Causes of the Outbreak
Louis XV succeeded his great-grandfather Louis XIV and reigned for fifty nine years. He learnt no lesson that the king is not above law but bound by law from the English Revolution and the beheading of the King Charles I. In 1774 he was succeeded by his grandson Louis XVI. He was entirely under the influence of his wife Marie Antoinette, who believed, more than the King, in the Divine Right Theory of Kingship - the theory that the king was representative of god on earth and therefore for all his actions he was accountable only to god and not to anybody else. Both the King and the Queen were hated by the people.
On the eve of the French revolution France was going through a period of economic crisis. The French treasury was bankrupt because of its involvement in the Seven Years War that ended in defeat. French participation in the American War of Independence made the financial condition worse. The luxurious lifestyle of the royalty and nobles in Versailles court, in contrast to the grinding poverty of the common people, made the people accept the new ideologies of French philosophers of the eighteenth century. The Finance Ministers of the King, Turgot, Necker, Calonne and Brienne one after the other suggested reduction of royal expenditure and taxation of the first two Estates - the nobles and the clergy. Their advice was not only disregarded but they themselves were dismissed from service. To meet the resource crunch the government borrowed heavily resulting in a huge fiscal deficit. Nearly half the revenue went towards payment of interest for the loans. Under the circumstances, the French monarch Louis XVI was forced to convene the Estate General, the combined body of three estates comprising nobles, clergy and commoners respectively.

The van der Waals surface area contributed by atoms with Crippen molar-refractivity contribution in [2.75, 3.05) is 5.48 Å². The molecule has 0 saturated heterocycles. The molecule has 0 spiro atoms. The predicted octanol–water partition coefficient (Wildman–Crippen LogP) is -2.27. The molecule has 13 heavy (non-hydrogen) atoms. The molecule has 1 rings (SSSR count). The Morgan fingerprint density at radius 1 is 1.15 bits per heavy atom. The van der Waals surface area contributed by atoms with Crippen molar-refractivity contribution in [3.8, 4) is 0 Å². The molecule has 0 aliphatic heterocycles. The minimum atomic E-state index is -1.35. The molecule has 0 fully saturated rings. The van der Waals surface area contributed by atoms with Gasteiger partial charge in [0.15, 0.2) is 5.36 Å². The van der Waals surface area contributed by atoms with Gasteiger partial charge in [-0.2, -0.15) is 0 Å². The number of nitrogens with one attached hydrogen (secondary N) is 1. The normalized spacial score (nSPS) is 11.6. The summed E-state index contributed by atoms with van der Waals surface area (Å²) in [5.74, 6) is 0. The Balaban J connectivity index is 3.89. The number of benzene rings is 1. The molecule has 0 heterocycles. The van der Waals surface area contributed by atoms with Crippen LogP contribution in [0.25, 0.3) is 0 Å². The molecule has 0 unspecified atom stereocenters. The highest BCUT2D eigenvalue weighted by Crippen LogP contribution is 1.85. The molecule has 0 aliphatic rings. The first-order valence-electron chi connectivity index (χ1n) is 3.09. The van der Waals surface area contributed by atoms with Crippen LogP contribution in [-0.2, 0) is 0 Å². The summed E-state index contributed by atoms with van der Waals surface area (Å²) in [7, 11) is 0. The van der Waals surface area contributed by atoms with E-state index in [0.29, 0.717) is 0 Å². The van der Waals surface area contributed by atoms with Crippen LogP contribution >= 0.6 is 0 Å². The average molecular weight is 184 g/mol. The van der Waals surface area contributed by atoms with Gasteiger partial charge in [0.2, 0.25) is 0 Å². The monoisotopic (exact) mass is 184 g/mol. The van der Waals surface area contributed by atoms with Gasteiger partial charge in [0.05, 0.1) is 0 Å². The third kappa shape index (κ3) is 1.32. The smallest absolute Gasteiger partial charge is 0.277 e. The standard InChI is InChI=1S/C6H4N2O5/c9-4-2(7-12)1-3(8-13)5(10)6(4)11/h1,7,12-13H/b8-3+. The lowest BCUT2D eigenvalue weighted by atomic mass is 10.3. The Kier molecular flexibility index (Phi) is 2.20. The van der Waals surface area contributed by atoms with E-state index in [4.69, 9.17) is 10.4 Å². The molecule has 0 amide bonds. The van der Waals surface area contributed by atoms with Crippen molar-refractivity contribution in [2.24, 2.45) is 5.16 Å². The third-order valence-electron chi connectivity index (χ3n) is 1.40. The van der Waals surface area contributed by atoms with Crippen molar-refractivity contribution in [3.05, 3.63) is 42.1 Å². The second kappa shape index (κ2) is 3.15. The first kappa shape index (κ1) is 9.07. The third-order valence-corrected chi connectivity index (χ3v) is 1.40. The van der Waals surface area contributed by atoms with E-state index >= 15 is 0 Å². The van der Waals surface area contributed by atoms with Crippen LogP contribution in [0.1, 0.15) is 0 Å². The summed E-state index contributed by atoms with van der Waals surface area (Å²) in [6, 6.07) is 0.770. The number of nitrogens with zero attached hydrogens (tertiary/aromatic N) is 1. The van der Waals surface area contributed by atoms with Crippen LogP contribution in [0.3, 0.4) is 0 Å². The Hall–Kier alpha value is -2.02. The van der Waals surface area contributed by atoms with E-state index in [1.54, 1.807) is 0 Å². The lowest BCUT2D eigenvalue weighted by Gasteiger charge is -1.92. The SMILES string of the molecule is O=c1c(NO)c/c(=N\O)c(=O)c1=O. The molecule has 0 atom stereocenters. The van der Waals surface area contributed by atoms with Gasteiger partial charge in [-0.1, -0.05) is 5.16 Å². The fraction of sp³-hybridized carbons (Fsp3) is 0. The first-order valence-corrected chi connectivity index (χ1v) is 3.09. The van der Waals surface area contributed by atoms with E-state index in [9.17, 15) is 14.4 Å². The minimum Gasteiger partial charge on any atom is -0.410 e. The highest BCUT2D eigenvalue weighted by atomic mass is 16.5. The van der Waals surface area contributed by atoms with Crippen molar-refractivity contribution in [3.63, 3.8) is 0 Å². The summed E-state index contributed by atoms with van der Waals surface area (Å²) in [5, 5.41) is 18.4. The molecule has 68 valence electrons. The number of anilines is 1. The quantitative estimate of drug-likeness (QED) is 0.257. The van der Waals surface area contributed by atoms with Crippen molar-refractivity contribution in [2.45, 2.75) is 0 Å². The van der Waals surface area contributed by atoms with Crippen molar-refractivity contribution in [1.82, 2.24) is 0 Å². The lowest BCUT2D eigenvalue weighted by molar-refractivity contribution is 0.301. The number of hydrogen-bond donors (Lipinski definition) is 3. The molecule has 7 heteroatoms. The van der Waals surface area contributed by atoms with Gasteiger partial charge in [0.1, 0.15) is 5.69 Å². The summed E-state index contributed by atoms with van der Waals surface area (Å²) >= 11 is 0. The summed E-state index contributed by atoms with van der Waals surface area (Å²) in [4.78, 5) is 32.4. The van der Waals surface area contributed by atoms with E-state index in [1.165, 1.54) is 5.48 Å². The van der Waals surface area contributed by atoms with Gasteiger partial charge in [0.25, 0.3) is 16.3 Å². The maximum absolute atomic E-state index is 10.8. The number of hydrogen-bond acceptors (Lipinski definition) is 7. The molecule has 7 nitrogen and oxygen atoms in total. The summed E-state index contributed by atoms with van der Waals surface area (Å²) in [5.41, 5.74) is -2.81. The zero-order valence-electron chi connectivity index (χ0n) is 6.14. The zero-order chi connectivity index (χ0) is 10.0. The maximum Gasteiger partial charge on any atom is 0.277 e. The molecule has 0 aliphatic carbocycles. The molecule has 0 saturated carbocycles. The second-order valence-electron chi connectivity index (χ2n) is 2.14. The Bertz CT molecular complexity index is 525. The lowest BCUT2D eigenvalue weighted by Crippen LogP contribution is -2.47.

The condition of the already impoverished peasants worsened due to a series of bad harvests. It resulted in the rise of the price of bread. The peasants of the countryside and the labourers and artisans of the towns were the worst affected. There were hunger riots at the beginning of the reign of Louis XVI.
They were followed later by fresh peasant risings. A vast number of people had become professional beggars. It was officially declared in 1777 that there were eleven lakhs of beggars in France. The peasants were hungry not only for food, but were also hungry for land. They hated the nobles and the clergy because they enjoyed many privileges, notably exemption from taxation.
The clergy, despite being a minority, numbering only about 130,000, occupied a preeminent positionin France. They collected tithe (one tenth of the annual produce or earnings) from the common people. The nobility, also a minority, numbering about 110,000, was a landowning class enjoying feudal rights. They collected feudal dues from the peasants. Their land was tilled by the peasants. The farm produce of the peasants had to be processed in the mills of the feudal lord. The traditional hereditary nobles known as nobles of the sword enjoyed hunting rights. They were against the rising middle class (bourgeoisie) or a new class of nobility, the status that was conferred by the king for their services. These nobles were known as nobles of the robe.